Setting the Stage for a Second Term

Obama speaks on Dec. 12 with TIME’s Rick Stengel, Radhika Jones and Michael Scherer about Lincoln, marijuana, the Middle East and Hawaii moments

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Callie Shell / Aurora for TIME

Time interviews President Obama in the Oval Office on Dec. 12, 2012. From left: Rick Stengel, White House press secretary Jay Carney, White House spokesman Bobby Whithorne, Radhika Jones and Michael Scherer

And going from the sublime to the ridiculous here, but I — and Michael’s story looks both backwards and forwards. And I ran into, during the campaign, a fellow who used to work for you who is now the mayor of a major American city, and I said to him, what happened to the President in the first debate? And Rahm said, he had a Hawaii moment. (Laughter.) And I said, what doesthat mean? And he was gone. What does that mean?

What he was probably referring to — he and I, when we were in the Oval Office sometimes, and the banks looked like they were melting down and the Afghan war is raging, and the auto industry is on the verge of collapse, and we’d sit here at the end of the day and we’d have little fantasies about us taking our families and just moving to Hawaii and opening up a t-shirt shack on the North Shore, and we’d just sell t-shirts and maybe smoothies, and sit there and watch the waves. So that might have been the reference he was making.

Look, the truth is, is that during the course of a campaign, there’s never been any candidate, including certainly me in 2008, who doesn’t have moments where you just — you don’t deliver your A-game. I think a testimony to what a great job our team did in running this campaign is we didn’t have a lot of those moments. Part of the reason why the first debate actually has become this sort of legend in the minds of political pundits is we just didn’t screw up a lot this time. It was really a well-run campaign. We didn’t make a lot of mistakes. So that was the one identifiable mistake, and it got magnified, I think, as a consequence.

But part of it also just has to do with the fact that that particular format has never been a strength of mine. Idon’t approach most interactions with people trying to insult them or show how stupid they are. And that’s how you score points in those things. It’s a very artificial construct. It’s theater. And I think there are times — and this was true back in ’08 — where I find it sort of hard to engage in those theatrics because I’m thinking we’ve got really important issues, and what we say should be based in facts, and there should be the capacity to check whether what you’re saying now corresponds with what you said two weeks ago. And that’s just not the format.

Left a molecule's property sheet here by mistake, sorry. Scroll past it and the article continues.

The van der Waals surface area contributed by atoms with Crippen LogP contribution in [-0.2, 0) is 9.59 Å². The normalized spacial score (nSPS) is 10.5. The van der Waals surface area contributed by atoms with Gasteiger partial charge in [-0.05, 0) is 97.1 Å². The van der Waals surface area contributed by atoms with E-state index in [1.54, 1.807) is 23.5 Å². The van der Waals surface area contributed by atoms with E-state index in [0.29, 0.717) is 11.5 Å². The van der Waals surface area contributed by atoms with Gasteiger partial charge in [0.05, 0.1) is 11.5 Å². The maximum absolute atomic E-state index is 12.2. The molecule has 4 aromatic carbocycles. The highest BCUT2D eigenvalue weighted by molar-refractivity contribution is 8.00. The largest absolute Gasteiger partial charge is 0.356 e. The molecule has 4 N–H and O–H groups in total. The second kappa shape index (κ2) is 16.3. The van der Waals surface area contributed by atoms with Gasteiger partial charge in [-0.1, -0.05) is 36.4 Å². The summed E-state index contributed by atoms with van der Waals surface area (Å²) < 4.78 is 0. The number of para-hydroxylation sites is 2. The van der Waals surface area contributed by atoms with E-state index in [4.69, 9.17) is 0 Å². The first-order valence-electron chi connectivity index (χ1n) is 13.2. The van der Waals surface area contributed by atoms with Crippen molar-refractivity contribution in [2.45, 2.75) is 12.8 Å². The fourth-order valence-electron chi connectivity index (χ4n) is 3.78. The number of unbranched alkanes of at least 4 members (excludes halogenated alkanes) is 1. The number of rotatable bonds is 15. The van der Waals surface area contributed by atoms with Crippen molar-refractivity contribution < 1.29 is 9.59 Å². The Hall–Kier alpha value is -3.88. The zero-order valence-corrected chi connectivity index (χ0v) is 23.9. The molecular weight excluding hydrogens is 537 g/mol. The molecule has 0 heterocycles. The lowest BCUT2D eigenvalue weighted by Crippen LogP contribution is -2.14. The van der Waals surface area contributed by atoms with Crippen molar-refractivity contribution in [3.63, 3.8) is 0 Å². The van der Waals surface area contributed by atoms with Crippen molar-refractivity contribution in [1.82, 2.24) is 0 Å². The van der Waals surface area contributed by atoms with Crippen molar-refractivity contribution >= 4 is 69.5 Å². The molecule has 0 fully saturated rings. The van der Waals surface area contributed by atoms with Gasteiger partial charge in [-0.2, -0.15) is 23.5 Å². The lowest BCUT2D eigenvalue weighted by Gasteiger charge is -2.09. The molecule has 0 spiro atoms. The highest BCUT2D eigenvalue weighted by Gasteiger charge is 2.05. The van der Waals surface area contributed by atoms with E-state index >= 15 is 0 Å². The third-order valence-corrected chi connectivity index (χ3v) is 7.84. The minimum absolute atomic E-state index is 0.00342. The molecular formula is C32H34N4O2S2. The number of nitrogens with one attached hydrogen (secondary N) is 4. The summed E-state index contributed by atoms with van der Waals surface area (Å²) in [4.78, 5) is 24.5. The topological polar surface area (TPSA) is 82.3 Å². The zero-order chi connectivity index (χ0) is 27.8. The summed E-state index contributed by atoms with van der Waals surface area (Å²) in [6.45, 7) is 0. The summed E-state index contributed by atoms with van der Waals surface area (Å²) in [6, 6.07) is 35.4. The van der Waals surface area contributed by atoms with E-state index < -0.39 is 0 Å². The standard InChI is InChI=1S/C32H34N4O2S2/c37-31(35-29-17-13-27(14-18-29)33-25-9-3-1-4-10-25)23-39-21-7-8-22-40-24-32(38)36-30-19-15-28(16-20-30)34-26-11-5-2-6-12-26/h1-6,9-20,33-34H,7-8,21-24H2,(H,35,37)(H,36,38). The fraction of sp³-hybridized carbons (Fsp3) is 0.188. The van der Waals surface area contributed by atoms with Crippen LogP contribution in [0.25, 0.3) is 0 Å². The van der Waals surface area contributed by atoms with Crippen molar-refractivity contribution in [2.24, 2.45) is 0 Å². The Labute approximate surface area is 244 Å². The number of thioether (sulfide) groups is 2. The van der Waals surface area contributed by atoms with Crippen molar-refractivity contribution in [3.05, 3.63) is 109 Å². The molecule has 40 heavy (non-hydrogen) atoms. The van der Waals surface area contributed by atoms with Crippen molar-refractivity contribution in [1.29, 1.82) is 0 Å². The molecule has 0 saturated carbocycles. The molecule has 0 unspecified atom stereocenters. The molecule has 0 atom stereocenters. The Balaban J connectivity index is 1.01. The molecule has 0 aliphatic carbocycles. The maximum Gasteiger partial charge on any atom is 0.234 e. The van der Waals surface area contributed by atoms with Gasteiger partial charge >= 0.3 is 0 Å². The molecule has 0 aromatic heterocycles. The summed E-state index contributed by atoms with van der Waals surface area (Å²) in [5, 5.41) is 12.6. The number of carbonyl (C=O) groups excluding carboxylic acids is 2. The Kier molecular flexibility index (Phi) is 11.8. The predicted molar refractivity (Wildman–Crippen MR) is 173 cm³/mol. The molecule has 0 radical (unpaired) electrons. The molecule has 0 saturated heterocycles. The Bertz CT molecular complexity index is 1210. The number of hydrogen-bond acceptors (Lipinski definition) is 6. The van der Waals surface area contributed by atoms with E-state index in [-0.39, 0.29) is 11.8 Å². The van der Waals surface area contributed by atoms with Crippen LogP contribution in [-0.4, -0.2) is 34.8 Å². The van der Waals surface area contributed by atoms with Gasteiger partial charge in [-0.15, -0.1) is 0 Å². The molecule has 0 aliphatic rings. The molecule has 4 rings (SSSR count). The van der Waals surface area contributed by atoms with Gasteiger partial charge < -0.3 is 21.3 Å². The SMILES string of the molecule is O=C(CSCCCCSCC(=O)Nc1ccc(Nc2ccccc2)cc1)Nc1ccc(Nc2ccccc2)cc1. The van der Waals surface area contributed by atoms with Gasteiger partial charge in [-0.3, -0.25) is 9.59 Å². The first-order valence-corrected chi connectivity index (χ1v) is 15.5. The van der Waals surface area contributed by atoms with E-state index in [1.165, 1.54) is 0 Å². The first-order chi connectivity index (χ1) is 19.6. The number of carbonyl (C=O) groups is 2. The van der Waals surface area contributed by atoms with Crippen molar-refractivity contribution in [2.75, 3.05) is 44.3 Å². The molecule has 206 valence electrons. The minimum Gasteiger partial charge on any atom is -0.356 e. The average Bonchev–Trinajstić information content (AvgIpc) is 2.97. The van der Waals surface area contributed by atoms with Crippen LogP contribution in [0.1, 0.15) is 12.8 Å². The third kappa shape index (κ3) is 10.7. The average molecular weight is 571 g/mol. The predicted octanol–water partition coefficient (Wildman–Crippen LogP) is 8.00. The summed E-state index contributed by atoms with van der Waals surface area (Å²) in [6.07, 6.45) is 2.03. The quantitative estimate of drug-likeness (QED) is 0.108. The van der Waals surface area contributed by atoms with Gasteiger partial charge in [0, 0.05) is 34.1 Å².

But the bottom line is that I didn’t communicate effectively with the American people in that debate what was atstake, and so it was important for me to remind myself that as artificial as that format may be, whenever I’ve got 60 to 70 million people watching, I’ve got to make sure that they understand what is at stake. And I think in the second and third debate, and certainly throughout the campaign, the American people did understand eventually, ultimately, that what was at stake here was the kind of America we want.

Are we satisfied with an American that is becoming more unequal, in which the combination of globalization and technology are creating a wider and wider divide between a few who do extraordinarily well and the majority of people who see their prospects diminish? Or do webelieve in an America in which our prosperity is broad-based and everybody is getting the tools they need to succeed? Do we believe in an America that says some folks are more American than others, or more worthy than others or more valued than others? Or do we believe in an America where that Declaration means what it says: We hold these truths to be self-evident, that all men — (women, gays, straights, blacks, whites, disabled, not disabled) — that all people are created equal, endowed by our Creator withcertain unalienable rights. That was a decision that we had to make.

In our foreign policy, do we believe that sort of a garrison state and that our leadership is dependent on bluster and bullying other countries to bend to our will, or do we think that our leadership is driven in part by our values and our ideals? And even if that makes things more difficult for us sometimes, that’s a more lasting kind of leadership.

So there are a set of questions that, as petty and trivial and frustrating, farcical as the campaign could seem sometimes, surfaced — the American people made up their minds. But I think the choice that they made was less about me and more about them, more about who they saw themselves to be. And in that sense, 2012 may havebeen more satisfying a win than 2008 — because 2008 was all fun and exciting and — (laughter) — at least that’s how people remember it. And it seemed like lightning in a bottle and all these forces converged. So I think it was easy to think that maybe 2008 was the anomaly, and I think 2012 was an indication that no, this is not an anomaly.

We’ve gone through a very difficult time. The American people have rightly been frustrated at the pace of change, and the economy is still struggling, and this President we elected is imperfect, and yet, despite all that, this is who we want to be. That’s a good thing. All right?

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